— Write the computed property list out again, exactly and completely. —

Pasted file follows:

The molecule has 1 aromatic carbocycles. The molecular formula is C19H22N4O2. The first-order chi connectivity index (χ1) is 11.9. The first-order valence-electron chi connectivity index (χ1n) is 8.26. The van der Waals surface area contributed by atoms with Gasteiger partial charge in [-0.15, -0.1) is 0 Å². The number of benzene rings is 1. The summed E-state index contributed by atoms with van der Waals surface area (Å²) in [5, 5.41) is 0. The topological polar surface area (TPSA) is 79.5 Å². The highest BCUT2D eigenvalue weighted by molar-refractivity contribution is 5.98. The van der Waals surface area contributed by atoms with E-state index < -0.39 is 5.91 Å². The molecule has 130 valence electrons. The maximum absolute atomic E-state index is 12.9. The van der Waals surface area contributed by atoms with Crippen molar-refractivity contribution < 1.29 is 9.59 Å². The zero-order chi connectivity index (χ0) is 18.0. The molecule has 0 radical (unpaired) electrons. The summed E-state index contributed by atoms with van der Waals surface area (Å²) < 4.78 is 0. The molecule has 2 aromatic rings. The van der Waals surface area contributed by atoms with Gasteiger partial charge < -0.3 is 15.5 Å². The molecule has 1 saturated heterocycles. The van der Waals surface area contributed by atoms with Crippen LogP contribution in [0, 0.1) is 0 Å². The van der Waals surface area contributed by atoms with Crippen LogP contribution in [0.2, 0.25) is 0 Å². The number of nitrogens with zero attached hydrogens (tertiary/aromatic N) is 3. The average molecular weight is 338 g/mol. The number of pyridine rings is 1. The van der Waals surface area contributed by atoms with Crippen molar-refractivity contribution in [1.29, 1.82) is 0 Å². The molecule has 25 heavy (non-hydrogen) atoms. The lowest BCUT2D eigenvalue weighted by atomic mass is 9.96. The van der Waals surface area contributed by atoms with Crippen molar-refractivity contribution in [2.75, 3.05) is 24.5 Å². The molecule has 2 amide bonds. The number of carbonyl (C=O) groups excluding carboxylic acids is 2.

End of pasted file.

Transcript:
The molecule has 1 aromatic carbocycles. The molecular formula is C19H22N4O2. The first-order chi connectivity index (χ1) is 11.9. The first-order valence-electron chi connectivity index (χ1n) is 8.26. The van der Waals surface area contributed by atoms with Gasteiger partial charge in [-0.15, -0.1) is 0 Å². The number of benzene rings is 1. The summed E-state index contributed by atoms with van der Waals surface area (Å²) in [5, 5.41) is 0. The topological polar surface area (TPSA) is 79.5 Å². The highest BCUT2D eigenvalue weighted by molar-refractivity contribution is 5.98. The van der Waals surface area contributed by atoms with E-state index < -0.39 is 5.91 Å². The molecule has 130 valence electrons. The maximum absolute atomic E-state index is 12.9. The van der Waals surface area contributed by atoms with Crippen molar-refractivity contribution < 1.29 is 9.59 Å². The zero-order chi connectivity index (χ0) is 18.0. The molecule has 0 radical (unpaired) electrons. The summed E-state index contributed by atoms with van der Waals surface area (Å²) < 4.78 is 0. The molecule has 2 aromatic rings. The van der Waals surface area contributed by atoms with Gasteiger partial charge < -0.3 is 15.5 Å². The molecule has 1 saturated heterocycles. The van der Waals surface area contributed by atoms with Crippen LogP contribution in [0, 0.1) is 0 Å². The van der Waals surface area contributed by atoms with Crippen LogP contribution in [0.2, 0.25) is 0 Å². The number of nitrogens with zero attached hydrogens (tertiary/aromatic N) is 3. The average molecular weight is 338 g/mol. The number of pyridine rings is 1. The van der Waals surface area contributed by atoms with Crippen molar-refractivity contribution in [1.29, 1.82) is 0 Å². The molecule has 25 heavy (non-hydrogen) atoms. The lowest BCUT2D eigenvalue weighted by atomic mass is 9.96. The van der Waals surface area contributed by atoms with Crippen molar-refractivity contribution in [2.75, 3.05) is 24.5 Å². The molecule has 2 amide bonds. The number of carbonyl (C=O) groups excluding carboxylic acids is 2.